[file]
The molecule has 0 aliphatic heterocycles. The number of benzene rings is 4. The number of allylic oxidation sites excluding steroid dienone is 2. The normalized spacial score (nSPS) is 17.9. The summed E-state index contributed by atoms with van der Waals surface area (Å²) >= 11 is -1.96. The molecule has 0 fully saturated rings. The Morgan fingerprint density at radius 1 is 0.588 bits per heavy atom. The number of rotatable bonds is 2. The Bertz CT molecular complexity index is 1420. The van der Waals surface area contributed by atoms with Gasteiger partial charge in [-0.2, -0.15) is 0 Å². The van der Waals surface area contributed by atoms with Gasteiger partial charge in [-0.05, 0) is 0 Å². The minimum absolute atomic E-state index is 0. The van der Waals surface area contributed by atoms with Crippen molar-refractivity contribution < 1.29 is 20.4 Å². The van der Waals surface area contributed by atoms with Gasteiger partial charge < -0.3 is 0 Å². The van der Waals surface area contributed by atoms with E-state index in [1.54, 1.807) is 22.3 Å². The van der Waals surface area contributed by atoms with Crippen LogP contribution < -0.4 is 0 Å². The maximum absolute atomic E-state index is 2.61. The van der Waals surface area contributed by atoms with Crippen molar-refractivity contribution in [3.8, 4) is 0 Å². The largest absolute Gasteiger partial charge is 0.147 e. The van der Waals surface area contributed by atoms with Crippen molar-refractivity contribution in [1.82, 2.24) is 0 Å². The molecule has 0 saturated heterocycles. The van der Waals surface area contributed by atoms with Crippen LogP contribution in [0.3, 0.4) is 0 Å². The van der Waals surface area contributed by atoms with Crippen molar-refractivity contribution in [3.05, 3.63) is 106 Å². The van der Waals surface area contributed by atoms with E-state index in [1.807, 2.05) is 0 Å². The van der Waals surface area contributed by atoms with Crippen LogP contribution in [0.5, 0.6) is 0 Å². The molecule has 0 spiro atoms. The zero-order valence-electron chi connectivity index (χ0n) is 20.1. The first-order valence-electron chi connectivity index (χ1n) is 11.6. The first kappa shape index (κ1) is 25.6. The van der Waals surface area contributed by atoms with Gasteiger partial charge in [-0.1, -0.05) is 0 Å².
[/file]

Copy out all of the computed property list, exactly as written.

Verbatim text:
The molecule has 0 aliphatic heterocycles. The number of benzene rings is 4. The number of allylic oxidation sites excluding steroid dienone is 2. The normalized spacial score (nSPS) is 17.9. The summed E-state index contributed by atoms with van der Waals surface area (Å²) >= 11 is -1.96. The molecule has 0 fully saturated rings. The Morgan fingerprint density at radius 1 is 0.588 bits per heavy atom. The number of rotatable bonds is 2. The Bertz CT molecular complexity index is 1420. The van der Waals surface area contributed by atoms with Gasteiger partial charge in [-0.2, -0.15) is 0 Å². The van der Waals surface area contributed by atoms with Gasteiger partial charge in [-0.05, 0) is 0 Å². The minimum absolute atomic E-state index is 0. The van der Waals surface area contributed by atoms with Crippen molar-refractivity contribution < 1.29 is 20.4 Å². The van der Waals surface area contributed by atoms with Gasteiger partial charge < -0.3 is 0 Å². The van der Waals surface area contributed by atoms with E-state index in [1.54, 1.807) is 22.3 Å². The van der Waals surface area contributed by atoms with Crippen LogP contribution < -0.4 is 0 Å². The maximum absolute atomic E-state index is 2.61. The van der Waals surface area contributed by atoms with Crippen molar-refractivity contribution in [3.8, 4) is 0 Å². The largest absolute Gasteiger partial charge is 0.147 e. The van der Waals surface area contributed by atoms with Crippen molar-refractivity contribution in [1.82, 2.24) is 0 Å². The molecule has 0 saturated heterocycles. The van der Waals surface area contributed by atoms with Crippen LogP contribution in [0.3, 0.4) is 0 Å². The van der Waals surface area contributed by atoms with Crippen molar-refractivity contribution in [3.05, 3.63) is 106 Å². The van der Waals surface area contributed by atoms with E-state index in [1.807, 2.05) is 0 Å². The van der Waals surface area contributed by atoms with Crippen LogP contribution in [0.5, 0.6) is 0 Å². The molecule has 0 spiro atoms. The zero-order valence-electron chi connectivity index (χ0n) is 20.1. The first-order valence-electron chi connectivity index (χ1n) is 11.6. The first kappa shape index (κ1) is 25.6. The van der Waals surface area contributed by atoms with Gasteiger partial charge in [-0.1, -0.05) is 0 Å².